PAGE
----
At the end of the final webcast, the cooperating teachers completed a survey containing the same questions appearing in the survey administered at the end of webcast 3, but they were also asked to describe their most significant learning outcomes relative to the project and how this project impacted them personally and professionally. Also, at the culmination meeting, the cooperating teachers completed the aforementioned six-item survey completed on the first day of training. Additionally, at the end of their student teaching, the student teachers completed an open-ended survey in which they were asked to describe the mentoring strategies their cooperating teacher utilized during their student teaching that contributed to their development as a teacher, in particular, in the areas of classroom management, confidence as an effective instructor, and planning for instruction. They also completed a survey in which they rated and then further described their cooperating teacher's abilities in the following categories: communication skills, accessibility, approachability, classroom management, professionalism, ability to critique, co-plan, and provide positive reinforcement, constructive criticism, and alternatives for practices needing improvement. All of this data, including the web board discussions and individual emails sent to the online facilitator (n=405) was then analyzed. Coding was done by identifying and categorizing emergent themes.


In analyzing the data collected from the cooperating teachers and student teachers, components of teacher efficacy became apparent. For example, 98% of the cooperating teachers indicated an increase in their confidence levels to be a more effective mentor, 63% indicated feeling more confident about their own ability to effectively teach, and they also reported feeling more knowledgeable about classroom management issues (57%) and planning for instruction (65%). Data obtained from the student teachers indicated that, due to their mentoring experience, 81% of the student teachers reported feeling more confident as an effective teacher, 93% reported feeling more confident about classroom management issues, in particular, maintaining an orderly and positive classroom climate and engaging students, and 77% expressed feeling more adept to effectively plan for instruction. Anecdotal data included:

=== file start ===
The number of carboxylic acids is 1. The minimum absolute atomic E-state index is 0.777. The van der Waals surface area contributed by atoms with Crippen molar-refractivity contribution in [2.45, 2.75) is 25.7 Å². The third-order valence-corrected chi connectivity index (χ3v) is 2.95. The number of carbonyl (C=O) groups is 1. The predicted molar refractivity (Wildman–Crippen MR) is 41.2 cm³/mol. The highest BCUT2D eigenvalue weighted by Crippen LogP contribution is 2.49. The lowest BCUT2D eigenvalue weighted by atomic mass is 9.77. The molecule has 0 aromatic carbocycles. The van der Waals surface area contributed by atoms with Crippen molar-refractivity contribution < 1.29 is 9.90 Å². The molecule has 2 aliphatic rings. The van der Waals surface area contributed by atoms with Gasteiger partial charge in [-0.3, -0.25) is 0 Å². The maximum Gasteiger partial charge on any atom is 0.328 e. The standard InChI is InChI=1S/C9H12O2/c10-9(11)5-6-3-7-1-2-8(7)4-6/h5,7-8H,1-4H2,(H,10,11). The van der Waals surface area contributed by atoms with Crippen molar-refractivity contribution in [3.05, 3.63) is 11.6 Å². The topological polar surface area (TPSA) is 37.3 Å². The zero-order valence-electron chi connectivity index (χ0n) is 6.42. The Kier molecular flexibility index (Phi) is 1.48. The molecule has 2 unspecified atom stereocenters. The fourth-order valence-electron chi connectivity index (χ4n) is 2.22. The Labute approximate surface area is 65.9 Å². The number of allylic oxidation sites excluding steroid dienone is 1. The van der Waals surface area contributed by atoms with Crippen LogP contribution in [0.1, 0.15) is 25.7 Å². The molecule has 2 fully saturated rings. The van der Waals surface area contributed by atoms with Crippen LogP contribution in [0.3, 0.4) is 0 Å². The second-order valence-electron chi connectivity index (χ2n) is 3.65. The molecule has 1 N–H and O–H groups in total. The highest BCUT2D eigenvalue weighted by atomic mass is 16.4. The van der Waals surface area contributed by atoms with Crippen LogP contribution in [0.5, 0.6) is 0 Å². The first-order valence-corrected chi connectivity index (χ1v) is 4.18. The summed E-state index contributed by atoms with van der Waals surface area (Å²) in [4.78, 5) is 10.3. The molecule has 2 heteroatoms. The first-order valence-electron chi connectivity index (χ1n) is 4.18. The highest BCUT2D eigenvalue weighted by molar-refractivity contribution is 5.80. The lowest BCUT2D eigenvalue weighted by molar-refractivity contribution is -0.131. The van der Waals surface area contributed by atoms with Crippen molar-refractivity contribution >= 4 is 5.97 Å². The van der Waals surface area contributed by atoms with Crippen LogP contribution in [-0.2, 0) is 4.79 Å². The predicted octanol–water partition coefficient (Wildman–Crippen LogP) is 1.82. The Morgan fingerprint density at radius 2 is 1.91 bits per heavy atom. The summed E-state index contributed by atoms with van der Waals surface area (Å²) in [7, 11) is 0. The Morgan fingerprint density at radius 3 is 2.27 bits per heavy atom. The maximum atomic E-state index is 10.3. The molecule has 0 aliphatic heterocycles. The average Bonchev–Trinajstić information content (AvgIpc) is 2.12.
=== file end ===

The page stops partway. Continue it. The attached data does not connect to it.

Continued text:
Scripting has helped me greatly ... it helped me to feel more comfortable and confident, especially with classroom management. (student teacher, first grade)

My mentor teacher was very good at giving me freedom to make my own choices for the class ... She did not have a problem at all with giving the class to me because she understands that in order for me to make the most of my experience and learn all I can, I must feel as if they were my students as well ... This really helped me make decisions, it set my expectations of them, and made me excited about teaching everyday. (student teacher, first grade)

My cooperating teacher's mentoring suggestions provided me with the support I needed and gave me the encouragement to try new things. (student teacher, third grade)